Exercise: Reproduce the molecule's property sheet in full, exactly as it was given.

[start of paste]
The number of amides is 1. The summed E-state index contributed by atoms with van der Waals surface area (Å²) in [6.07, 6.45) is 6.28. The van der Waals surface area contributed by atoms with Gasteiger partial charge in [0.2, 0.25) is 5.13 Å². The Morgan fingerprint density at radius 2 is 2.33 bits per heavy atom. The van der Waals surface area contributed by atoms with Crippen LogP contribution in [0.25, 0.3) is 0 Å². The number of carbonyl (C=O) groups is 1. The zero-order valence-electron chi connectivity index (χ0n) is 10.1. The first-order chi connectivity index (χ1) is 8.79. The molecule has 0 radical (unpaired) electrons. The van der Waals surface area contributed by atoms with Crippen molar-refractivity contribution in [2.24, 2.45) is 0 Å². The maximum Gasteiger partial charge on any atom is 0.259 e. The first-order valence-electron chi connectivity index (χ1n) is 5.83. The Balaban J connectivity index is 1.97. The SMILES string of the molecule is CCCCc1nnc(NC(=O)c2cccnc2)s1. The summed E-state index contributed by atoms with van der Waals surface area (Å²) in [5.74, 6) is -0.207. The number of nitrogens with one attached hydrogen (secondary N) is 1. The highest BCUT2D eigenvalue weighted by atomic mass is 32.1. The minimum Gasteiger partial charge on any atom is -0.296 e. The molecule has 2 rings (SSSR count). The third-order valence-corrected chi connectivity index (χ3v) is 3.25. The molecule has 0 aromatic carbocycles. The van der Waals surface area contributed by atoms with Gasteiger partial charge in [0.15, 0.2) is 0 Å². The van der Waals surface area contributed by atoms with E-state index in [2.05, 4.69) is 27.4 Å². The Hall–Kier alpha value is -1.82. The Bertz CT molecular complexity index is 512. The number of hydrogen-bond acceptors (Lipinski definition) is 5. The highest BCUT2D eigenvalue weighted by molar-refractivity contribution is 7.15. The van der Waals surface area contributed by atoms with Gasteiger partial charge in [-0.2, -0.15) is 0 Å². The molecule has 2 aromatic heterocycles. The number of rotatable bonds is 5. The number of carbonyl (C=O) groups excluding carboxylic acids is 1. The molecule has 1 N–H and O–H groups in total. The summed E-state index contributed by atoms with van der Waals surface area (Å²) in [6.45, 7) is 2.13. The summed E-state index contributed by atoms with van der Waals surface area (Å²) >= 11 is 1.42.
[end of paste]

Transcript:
The number of amides is 1. The summed E-state index contributed by atoms with van der Waals surface area (Å²) in [6.07, 6.45) is 6.28. The van der Waals surface area contributed by atoms with Gasteiger partial charge in [0.2, 0.25) is 5.13 Å². The Morgan fingerprint density at radius 2 is 2.33 bits per heavy atom. The van der Waals surface area contributed by atoms with Crippen LogP contribution in [0.25, 0.3) is 0 Å². The number of carbonyl (C=O) groups is 1. The zero-order valence-electron chi connectivity index (χ0n) is 10.1. The first-order chi connectivity index (χ1) is 8.79. The molecule has 0 radical (unpaired) electrons. The van der Waals surface area contributed by atoms with Crippen molar-refractivity contribution in [2.24, 2.45) is 0 Å². The maximum Gasteiger partial charge on any atom is 0.259 e. The first-order valence-electron chi connectivity index (χ1n) is 5.83. The Balaban J connectivity index is 1.97. The SMILES string of the molecule is CCCCc1nnc(NC(=O)c2cccnc2)s1. The summed E-state index contributed by atoms with van der Waals surface area (Å²) in [5.74, 6) is -0.207. The number of nitrogens with one attached hydrogen (secondary N) is 1. The highest BCUT2D eigenvalue weighted by atomic mass is 32.1. The minimum Gasteiger partial charge on any atom is -0.296 e. The molecule has 2 rings (SSSR count). The third-order valence-corrected chi connectivity index (χ3v) is 3.25. The molecule has 0 aromatic carbocycles. The van der Waals surface area contributed by atoms with Gasteiger partial charge in [0.15, 0.2) is 0 Å². The van der Waals surface area contributed by atoms with E-state index in [2.05, 4.69) is 27.4 Å². The Hall–Kier alpha value is -1.82. The Bertz CT molecular complexity index is 512. The number of hydrogen-bond acceptors (Lipinski definition) is 5. The highest BCUT2D eigenvalue weighted by molar-refractivity contribution is 7.15. The van der Waals surface area contributed by atoms with Gasteiger partial charge in [-0.2, -0.15) is 0 Å². The molecule has 2 aromatic heterocycles. The number of rotatable bonds is 5. The number of carbonyl (C=O) groups excluding carboxylic acids is 1. The molecule has 1 N–H and O–H groups in total. The summed E-state index contributed by atoms with van der Waals surface area (Å²) in [6.45, 7) is 2.13. The summed E-state index contributed by atoms with van der Waals surface area (Å²) >= 11 is 1.42.